Among the “things to do” outside of museums, you could see one of countless plays and operas, walk around and see all of the historic buildings, walk around the many gardens and parks – we walked around the Royal Gardens and it was really beautiful: 

While walking around the Royal Gardens we happened upon a “bird show” and got to learn a bit about owls and falcons and even hold some. They had an owl that was the same type as Errol from Harry Potter. Ask me if I fan girled? The answer is yes. I was really excited. Daniel, being a dude, opted to hold the biggest bird they had… a falcon. They had to cover up its eyes with a mask so it wouldn’t freak out… I think it made it look 10x creepier.

After walking around and spending so much time in the city, we were craving a little bit of the countryside. We hopped on a bus that went so far into the countryside (almost 2 hrs outside) that our public transport tickets didn’t apply anymore and we had to purchase bus tickets (they were still so cheap though!!! – don’t remember how much exactly). Daniel made friend with a few locals on his way to Prague and they suggested this awesome nature look-out that I don’t remember the name of. Party foul, I know. I guess the point of showing you this, though, is to show that Prague is much more than the city area with lots of attractions. The countryside is also amazingly beautiful and worthy of a small half-day trip.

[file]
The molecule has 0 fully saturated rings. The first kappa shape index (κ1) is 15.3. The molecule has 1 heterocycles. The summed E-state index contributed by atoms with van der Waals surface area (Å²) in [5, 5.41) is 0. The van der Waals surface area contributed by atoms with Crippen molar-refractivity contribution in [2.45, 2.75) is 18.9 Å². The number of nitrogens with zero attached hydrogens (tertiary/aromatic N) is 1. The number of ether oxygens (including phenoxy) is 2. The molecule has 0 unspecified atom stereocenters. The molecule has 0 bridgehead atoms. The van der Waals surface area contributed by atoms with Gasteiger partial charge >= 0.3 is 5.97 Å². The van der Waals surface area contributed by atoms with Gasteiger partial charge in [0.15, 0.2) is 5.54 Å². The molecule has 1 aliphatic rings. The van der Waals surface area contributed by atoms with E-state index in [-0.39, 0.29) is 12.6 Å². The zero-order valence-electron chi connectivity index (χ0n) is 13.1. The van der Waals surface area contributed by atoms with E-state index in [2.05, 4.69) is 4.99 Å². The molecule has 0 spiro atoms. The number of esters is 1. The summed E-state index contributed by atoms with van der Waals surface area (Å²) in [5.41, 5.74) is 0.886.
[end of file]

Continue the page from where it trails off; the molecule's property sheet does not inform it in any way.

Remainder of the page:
This little canyon reminded me a lot of Sedona, Arizona and it would have been cool to hike down into the bottom if we had time and also if people actually did that.. which I doubt they do.

The rest of the time in Prague we goofed around, met up with a friend who was living there for the summer via study abroad, and had some really great food. I know that Prague is known for its beer, but I didn’t partake in the beer drinking because to be honest I don’t really like beer that much and I was a little over alcohol at this point. Some fun things to do in Prague: pedal boats! I had never done this before, but you pay [not that much money] to take the pedal boats out for a spin around the river that goes through the city. Here’s Daniel being cute: